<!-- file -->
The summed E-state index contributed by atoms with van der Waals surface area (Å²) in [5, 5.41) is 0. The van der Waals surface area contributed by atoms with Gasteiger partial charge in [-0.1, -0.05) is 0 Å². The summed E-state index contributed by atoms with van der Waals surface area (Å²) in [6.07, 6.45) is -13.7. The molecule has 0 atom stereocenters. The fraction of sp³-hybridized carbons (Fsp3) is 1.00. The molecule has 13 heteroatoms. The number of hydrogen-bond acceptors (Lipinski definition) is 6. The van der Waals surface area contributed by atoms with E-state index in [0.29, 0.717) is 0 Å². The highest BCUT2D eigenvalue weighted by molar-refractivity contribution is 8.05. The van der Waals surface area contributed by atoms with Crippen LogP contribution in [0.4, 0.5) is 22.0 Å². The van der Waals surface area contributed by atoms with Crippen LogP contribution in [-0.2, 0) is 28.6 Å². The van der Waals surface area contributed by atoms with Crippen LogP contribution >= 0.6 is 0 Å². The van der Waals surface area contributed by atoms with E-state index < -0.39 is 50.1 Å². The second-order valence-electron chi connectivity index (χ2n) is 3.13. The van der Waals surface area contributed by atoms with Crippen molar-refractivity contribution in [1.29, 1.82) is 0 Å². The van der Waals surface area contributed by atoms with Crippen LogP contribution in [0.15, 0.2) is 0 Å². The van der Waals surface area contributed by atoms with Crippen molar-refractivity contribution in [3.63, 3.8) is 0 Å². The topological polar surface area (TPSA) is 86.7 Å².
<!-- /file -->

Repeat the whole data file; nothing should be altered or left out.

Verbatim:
The summed E-state index contributed by atoms with van der Waals surface area (Å²) in [5, 5.41) is 0. The van der Waals surface area contributed by atoms with Gasteiger partial charge in [-0.1, -0.05) is 0 Å². The summed E-state index contributed by atoms with van der Waals surface area (Å²) in [6.07, 6.45) is -13.7. The molecule has 0 atom stereocenters. The fraction of sp³-hybridized carbons (Fsp3) is 1.00. The molecule has 13 heteroatoms. The number of hydrogen-bond acceptors (Lipinski definition) is 6. The van der Waals surface area contributed by atoms with E-state index in [0.29, 0.717) is 0 Å². The highest BCUT2D eigenvalue weighted by molar-refractivity contribution is 8.05. The van der Waals surface area contributed by atoms with Crippen LogP contribution in [0.4, 0.5) is 22.0 Å². The van der Waals surface area contributed by atoms with Crippen LogP contribution in [-0.2, 0) is 28.6 Å². The van der Waals surface area contributed by atoms with Crippen LogP contribution >= 0.6 is 0 Å². The van der Waals surface area contributed by atoms with E-state index < -0.39 is 50.1 Å². The second-order valence-electron chi connectivity index (χ2n) is 3.13. The van der Waals surface area contributed by atoms with Crippen molar-refractivity contribution in [1.29, 1.82) is 0 Å². The van der Waals surface area contributed by atoms with Crippen LogP contribution in [0.15, 0.2) is 0 Å². The van der Waals surface area contributed by atoms with Crippen molar-refractivity contribution in [3.63, 3.8) is 0 Å². The topological polar surface area (TPSA) is 86.7 Å².